Always make sure to keep these up to date. The creators of these software are always on the lookout for potential vulnerabilities and discovered weak points, and they frequently update the software to strengthen them against these specific threats.
If you don’t update them, you won’t be able to take advantage of the protection. The same goes with your computer. Those annoying alerts to update your software that require you to shut down your computer? Don’t ignore them.
6 – Practice the principle of least-privilege (POLP)
If you’re the type of business owner that is comfortable delegating work, that’s great. After all, there is nothing that will create failure for a business or harm employee productivity quicker than trying to take responsibilities for every task yourself.
However, be sure to provide appropriate access to your employees or freelancers. Look into the different levels of privilege a user can have and try to tweak them so that only the functions that are absolutely necessary to their job description is included.
7 – Use a Virtual Private Network (VPN)
As a small business, you are likely downloading and sending a lot of different mixed media files. It’s important to use a VPN to ensure that all these downloads aren’t coming with a virus to infect your computer.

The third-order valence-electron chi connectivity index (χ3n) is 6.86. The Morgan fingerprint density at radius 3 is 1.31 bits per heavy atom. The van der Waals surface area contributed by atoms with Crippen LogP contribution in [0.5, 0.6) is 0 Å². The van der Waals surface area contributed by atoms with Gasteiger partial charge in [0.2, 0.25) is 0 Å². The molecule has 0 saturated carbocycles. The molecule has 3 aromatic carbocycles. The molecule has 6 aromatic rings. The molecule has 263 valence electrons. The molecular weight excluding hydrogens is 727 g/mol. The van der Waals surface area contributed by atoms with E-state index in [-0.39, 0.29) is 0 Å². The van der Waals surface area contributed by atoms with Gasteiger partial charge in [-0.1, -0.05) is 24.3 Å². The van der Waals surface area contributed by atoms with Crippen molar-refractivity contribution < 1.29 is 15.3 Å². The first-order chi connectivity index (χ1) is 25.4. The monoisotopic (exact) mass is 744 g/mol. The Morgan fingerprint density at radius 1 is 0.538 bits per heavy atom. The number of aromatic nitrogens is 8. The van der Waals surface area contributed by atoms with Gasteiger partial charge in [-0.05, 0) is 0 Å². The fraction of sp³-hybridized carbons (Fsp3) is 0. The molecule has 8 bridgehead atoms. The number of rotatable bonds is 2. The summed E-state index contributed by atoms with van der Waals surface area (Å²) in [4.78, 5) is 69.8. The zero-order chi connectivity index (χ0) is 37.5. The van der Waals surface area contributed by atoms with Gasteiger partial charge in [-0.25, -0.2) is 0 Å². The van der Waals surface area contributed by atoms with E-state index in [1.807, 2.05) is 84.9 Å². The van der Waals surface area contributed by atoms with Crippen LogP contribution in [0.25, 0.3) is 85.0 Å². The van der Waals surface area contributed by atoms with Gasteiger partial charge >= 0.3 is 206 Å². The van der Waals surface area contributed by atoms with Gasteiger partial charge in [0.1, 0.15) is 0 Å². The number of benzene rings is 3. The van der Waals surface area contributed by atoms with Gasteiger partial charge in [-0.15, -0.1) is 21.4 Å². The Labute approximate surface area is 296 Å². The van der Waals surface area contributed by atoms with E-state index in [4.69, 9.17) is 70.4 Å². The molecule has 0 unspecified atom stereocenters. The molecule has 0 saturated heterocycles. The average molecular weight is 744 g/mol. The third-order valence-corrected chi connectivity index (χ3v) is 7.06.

The most dependable VPN services use proven encryption protocols to encrypt all traffic and data through public networks. In an age of increasing internet surveillance and bombardments of targeted marketing ads, having privacy while online is more than just a protective measure. By using a VPN, you’ll encrypt all of your internet activity, making it extremely frustrating for a would-be hacker.
Hacking happens. Some of the most powerful, wealthy software companies, such as Twitter and Facebook, have fallen victim to cybercrime. However, there are many important steps we can take to protect our websites, and ways to recover quickly from an attack when it does happen. Hopefully, you’ve found this article useful in keeping your business a little safer from the cybercriminals that are always virtually among us.